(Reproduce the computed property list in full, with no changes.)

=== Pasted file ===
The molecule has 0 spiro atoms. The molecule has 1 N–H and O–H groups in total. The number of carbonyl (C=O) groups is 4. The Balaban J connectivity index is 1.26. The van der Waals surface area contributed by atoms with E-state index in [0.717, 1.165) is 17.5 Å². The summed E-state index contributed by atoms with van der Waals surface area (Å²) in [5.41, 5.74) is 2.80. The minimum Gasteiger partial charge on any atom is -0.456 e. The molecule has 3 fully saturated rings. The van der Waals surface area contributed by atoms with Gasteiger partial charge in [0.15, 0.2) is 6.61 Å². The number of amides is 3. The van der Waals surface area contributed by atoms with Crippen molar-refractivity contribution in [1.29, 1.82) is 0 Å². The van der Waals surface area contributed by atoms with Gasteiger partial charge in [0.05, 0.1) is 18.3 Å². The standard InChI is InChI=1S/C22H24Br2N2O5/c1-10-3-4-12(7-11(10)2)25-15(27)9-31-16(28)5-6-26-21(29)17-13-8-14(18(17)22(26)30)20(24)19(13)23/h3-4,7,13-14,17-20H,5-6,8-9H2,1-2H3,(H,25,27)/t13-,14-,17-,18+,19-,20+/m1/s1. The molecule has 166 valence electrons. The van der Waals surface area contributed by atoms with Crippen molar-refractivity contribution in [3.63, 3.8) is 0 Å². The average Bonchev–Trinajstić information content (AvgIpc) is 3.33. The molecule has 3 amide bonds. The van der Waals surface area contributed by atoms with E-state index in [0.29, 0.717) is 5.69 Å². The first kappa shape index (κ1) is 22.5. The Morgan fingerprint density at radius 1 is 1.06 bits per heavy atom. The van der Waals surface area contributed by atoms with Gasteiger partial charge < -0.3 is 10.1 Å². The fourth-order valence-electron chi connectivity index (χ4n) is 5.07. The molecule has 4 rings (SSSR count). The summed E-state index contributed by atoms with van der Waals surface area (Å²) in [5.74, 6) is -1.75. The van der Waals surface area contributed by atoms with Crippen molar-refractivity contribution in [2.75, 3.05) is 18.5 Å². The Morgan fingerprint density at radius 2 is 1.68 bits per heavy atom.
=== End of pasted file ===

The molecule has 0 spiro atoms. The molecule has 1 N–H and O–H groups in total. The number of carbonyl (C=O) groups is 4. The Balaban J connectivity index is 1.26. The van der Waals surface area contributed by atoms with E-state index in [0.717, 1.165) is 17.5 Å². The summed E-state index contributed by atoms with van der Waals surface area (Å²) in [5.41, 5.74) is 2.80. The minimum Gasteiger partial charge on any atom is -0.456 e. The molecule has 3 fully saturated rings. The van der Waals surface area contributed by atoms with Gasteiger partial charge in [0.15, 0.2) is 6.61 Å². The number of amides is 3. The van der Waals surface area contributed by atoms with Crippen molar-refractivity contribution in [1.29, 1.82) is 0 Å². The van der Waals surface area contributed by atoms with Gasteiger partial charge in [0.05, 0.1) is 18.3 Å². The standard InChI is InChI=1S/C22H24Br2N2O5/c1-10-3-4-12(7-11(10)2)25-15(27)9-31-16(28)5-6-26-21(29)17-13-8-14(18(17)22(26)30)20(24)19(13)23/h3-4,7,13-14,17-20H,5-6,8-9H2,1-2H3,(H,25,27)/t13-,14-,17-,18+,19-,20+/m1/s1. The molecule has 166 valence electrons. The van der Waals surface area contributed by atoms with Crippen molar-refractivity contribution in [3.63, 3.8) is 0 Å². The average Bonchev–Trinajstić information content (AvgIpc) is 3.33. The molecule has 3 amide bonds. The van der Waals surface area contributed by atoms with E-state index in [0.29, 0.717) is 5.69 Å². The first kappa shape index (κ1) is 22.5. The Morgan fingerprint density at radius 1 is 1.06 bits per heavy atom. The van der Waals surface area contributed by atoms with Gasteiger partial charge < -0.3 is 10.1 Å². The fourth-order valence-electron chi connectivity index (χ4n) is 5.07. The molecule has 4 rings (SSSR count). The summed E-state index contributed by atoms with van der Waals surface area (Å²) in [5.74, 6) is -1.75. The van der Waals surface area contributed by atoms with Crippen molar-refractivity contribution in [2.75, 3.05) is 18.5 Å². The Morgan fingerprint density at radius 2 is 1.68 bits per heavy atom.